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Stress in pregnancy can shape baby brain development, study finds

Stress in pregnancy can shape baby brain development, study finds

Stress in pregnant women can impact areas of the infant brain related to emotional development, a study has found.

Researchers led by the University of Edinburgh showed levels of cortisol – a hormone involved in stress – are linked to the development of the baby’s amygdala, an area of the brain involved in emotional and social development in childhood.

Experts have now warned that women need to be better supported with their mental and physical health before and during pregnancy, and that struggling pregnant women should seek help, following the study’s findings.

Lead researcher Professor James Boardman at the University of Edinburgh said: ‘Our findings are a call to action to detect and support pregnant women who need extra help during pregnancy as this could be an effective way of promoting healthy brain development in their babies.’

Scientists took hair samples from 78 pregnant women to determine the women’s levels of cortisol in the previous three months, and their babies underwent a series of MRI brain scans.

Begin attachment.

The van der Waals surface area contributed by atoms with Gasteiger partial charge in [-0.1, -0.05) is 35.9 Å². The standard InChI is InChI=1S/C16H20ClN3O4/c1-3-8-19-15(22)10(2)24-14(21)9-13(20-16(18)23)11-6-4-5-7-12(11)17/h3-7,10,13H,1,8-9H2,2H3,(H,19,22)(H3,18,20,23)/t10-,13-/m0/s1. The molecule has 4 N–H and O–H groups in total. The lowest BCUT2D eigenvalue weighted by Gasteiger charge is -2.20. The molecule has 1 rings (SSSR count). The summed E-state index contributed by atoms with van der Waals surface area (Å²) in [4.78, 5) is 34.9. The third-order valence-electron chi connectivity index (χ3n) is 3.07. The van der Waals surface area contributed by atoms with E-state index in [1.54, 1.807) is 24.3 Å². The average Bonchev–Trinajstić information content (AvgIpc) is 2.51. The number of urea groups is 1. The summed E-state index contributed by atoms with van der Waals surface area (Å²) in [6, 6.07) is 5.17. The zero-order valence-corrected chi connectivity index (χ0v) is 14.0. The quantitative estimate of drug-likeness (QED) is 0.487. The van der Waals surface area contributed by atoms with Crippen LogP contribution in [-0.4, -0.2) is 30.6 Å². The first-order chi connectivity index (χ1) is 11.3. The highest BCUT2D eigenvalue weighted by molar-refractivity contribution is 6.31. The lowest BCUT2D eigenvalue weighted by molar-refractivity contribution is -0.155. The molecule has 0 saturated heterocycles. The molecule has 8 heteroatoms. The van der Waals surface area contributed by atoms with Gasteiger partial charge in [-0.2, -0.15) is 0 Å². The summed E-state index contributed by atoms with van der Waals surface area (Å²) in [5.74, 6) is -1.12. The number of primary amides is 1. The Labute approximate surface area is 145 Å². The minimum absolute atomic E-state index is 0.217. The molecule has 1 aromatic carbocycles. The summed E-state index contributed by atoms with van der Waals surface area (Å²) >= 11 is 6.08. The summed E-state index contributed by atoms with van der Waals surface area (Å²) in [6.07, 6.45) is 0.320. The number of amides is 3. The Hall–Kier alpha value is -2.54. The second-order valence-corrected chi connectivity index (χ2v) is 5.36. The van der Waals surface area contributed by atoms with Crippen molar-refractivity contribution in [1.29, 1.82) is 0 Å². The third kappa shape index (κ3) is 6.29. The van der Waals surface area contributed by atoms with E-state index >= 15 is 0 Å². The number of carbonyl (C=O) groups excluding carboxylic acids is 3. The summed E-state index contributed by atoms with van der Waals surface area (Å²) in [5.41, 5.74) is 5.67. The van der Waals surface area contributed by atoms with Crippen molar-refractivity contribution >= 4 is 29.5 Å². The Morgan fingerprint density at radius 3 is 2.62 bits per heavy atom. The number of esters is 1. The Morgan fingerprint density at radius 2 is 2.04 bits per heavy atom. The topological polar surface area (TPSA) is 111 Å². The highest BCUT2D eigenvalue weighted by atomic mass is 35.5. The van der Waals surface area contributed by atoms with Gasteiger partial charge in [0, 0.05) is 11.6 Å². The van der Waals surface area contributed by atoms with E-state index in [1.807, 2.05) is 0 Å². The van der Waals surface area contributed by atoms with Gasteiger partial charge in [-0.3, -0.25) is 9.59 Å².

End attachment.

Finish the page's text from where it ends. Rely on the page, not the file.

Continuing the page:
They found that higher levels of cortisol in the mother’s hair were linked to structural changes in the infants’ amygdala as well as differences in brain connections.

Maternal stress is already known to influence the development of the child’s behaviour and emotion regulation, but this is usually measured by questionnaires.

This study is the first time that scientists have used an objective measure – levels of the hormone cortisol – in the mother to study links with baby brain development.

It could also explain why children whose mothers experienced high levels of stress during pregnancy may be more likely to have emotional issues in later life.

But the researchers cautioned that the study did not assess emotion in children.

Professor Rebecca Reynolds at the University of Edinburgh, who co-led the study, said the findings ‘could guide therapies in future to help spot those who might be most in need of support’.

Chair of children’s charity Theirworld, which funded the study, said the research ‘highlights how important it is to support women’s mental health during pregnancy’.

‘Helping mothers cope with stress is an important step to ensure both mum and baby thrive,’ she added.

Earlier this year, research found that women who have had a miscarriage or ectopic pregnancy frequently experience post-traumatic stress as well as depression and anxiety.

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